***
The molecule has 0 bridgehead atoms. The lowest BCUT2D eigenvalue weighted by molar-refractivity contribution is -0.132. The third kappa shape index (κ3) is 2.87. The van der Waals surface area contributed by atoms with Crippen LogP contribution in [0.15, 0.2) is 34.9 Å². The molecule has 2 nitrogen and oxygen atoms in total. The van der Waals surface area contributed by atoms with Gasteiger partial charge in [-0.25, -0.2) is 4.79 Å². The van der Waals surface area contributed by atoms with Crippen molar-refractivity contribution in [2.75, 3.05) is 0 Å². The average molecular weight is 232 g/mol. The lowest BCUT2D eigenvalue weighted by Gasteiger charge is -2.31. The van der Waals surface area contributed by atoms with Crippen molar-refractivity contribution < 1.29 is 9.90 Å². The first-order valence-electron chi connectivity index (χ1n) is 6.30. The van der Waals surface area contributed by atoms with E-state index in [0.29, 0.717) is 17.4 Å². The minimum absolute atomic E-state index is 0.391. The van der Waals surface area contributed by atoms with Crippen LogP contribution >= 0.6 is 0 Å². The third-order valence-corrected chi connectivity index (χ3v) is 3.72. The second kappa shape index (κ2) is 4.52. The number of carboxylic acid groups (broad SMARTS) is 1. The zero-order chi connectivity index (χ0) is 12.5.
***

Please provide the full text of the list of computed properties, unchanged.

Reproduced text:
The molecule has 0 bridgehead atoms. The lowest BCUT2D eigenvalue weighted by molar-refractivity contribution is -0.132. The third kappa shape index (κ3) is 2.87. The van der Waals surface area contributed by atoms with Crippen LogP contribution in [0.15, 0.2) is 34.9 Å². The molecule has 2 nitrogen and oxygen atoms in total. The van der Waals surface area contributed by atoms with Gasteiger partial charge in [-0.25, -0.2) is 4.79 Å². The van der Waals surface area contributed by atoms with Crippen molar-refractivity contribution in [2.75, 3.05) is 0 Å². The average molecular weight is 232 g/mol. The lowest BCUT2D eigenvalue weighted by Gasteiger charge is -2.31. The van der Waals surface area contributed by atoms with Crippen molar-refractivity contribution < 1.29 is 9.90 Å². The first-order valence-electron chi connectivity index (χ1n) is 6.30. The van der Waals surface area contributed by atoms with E-state index in [0.29, 0.717) is 17.4 Å². The minimum absolute atomic E-state index is 0.391. The van der Waals surface area contributed by atoms with Crippen LogP contribution >= 0.6 is 0 Å². The third-order valence-corrected chi connectivity index (χ3v) is 3.72. The second kappa shape index (κ2) is 4.52. The number of carboxylic acid groups (broad SMARTS) is 1. The zero-order chi connectivity index (χ0) is 12.5.